The Difference Between A Business And A Family

Lots of businesses claim to be "just like a family." It's a good bet they don't really mean it.

Fredric Paul, Contributor

December 17, 2008

2 Min Read

Lots of businesses claim to be "just like a family." It's a good bet they don't really mean it.In fact, in the current recession, many companies who claim to be "family" are undergoing layoffs not just in reaction to hard times, but in anticipation of hard times!

A recent example is online shoe retailer Zappos, which had prided itself on great customer service and innovative personnel policies, Last month the company laid off 8% of its staff even though it's still growing and profitable -- and CEO Tony Hsieh had the gall to whine about how it was a hard decision because of the company's "family culture." ANd they're not the only ones doing this -- they were just clueless enough to put it all in one memo.

The hypocrisy burns me enough that I recently devoted an entire column to this topic over at

Find More On A Business Is Not A Family

As former New York Knicks coach and basketball commentator Jeff Van Gundy told the New York Times concerning all the NBA coaches fired this season: "It's always intriguing to me that everyone preaches we're all in this together, we're a family. The difference is we are in this together only when it's going good."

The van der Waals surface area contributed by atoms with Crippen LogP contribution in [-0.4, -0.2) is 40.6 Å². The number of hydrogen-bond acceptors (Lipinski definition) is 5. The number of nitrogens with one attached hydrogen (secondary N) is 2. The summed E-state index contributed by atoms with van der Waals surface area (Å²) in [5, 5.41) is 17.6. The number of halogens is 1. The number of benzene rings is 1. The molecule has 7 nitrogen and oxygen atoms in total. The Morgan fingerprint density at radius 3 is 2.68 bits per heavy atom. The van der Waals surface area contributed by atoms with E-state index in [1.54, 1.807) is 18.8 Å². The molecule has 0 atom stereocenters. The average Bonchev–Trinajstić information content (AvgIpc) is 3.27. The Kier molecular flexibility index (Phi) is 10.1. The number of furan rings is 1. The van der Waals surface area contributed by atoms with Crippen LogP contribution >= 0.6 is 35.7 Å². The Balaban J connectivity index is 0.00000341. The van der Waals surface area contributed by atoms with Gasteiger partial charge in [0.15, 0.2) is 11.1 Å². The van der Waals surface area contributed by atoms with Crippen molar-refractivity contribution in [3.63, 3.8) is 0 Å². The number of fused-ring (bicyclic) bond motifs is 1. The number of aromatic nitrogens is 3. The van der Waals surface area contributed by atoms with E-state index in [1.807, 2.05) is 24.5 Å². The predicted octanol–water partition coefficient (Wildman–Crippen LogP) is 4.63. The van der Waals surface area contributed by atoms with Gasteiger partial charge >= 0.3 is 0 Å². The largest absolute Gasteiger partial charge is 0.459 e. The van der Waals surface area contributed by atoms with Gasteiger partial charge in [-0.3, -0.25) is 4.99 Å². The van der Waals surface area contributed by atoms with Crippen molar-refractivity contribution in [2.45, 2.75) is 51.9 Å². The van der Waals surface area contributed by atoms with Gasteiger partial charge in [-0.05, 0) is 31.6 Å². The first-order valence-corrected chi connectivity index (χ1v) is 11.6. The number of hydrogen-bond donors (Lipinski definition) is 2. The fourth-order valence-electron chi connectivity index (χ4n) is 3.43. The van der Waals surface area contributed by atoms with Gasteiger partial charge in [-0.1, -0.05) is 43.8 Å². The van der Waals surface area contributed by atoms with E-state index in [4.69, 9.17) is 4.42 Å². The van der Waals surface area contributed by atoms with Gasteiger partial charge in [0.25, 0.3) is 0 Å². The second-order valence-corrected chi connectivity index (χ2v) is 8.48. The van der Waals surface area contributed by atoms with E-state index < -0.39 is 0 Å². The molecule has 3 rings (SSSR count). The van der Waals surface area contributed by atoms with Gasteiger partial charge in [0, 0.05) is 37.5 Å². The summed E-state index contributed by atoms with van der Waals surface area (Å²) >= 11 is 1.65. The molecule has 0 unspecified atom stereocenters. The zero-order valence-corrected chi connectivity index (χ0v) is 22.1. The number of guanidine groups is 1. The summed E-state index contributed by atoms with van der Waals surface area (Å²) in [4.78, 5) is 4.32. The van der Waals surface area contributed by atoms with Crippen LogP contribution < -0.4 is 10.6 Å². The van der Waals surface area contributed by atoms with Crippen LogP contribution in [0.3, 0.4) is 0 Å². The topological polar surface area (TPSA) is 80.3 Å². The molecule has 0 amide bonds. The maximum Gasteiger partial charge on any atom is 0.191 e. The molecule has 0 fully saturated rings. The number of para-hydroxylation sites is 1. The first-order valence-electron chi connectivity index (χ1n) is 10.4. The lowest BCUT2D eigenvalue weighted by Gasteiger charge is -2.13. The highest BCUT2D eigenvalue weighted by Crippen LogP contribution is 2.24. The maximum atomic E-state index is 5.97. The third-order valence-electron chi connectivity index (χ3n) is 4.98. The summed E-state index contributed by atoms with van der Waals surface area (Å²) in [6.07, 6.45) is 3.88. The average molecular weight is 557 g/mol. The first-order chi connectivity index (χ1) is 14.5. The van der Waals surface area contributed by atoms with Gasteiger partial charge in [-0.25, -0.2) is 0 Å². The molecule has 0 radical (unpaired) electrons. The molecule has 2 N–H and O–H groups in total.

That's the key here. Real families don't fire or lay off people when times get hard. They don't disown cousins to "dump salary" for a better-looking balance sheet. For companies, not so much.

So here's a suggestion. Unless your company is willing to take on the responsibilities of actually being a family, you might want to stay away from calling your company a family. Do what you can to support your employees, but don't set false expectations by claiming to be something you're not.

To paraphrase a comment on a Harvard Business Review story about one company that actually took being a "family" seriously, "Don't talk family, do family."

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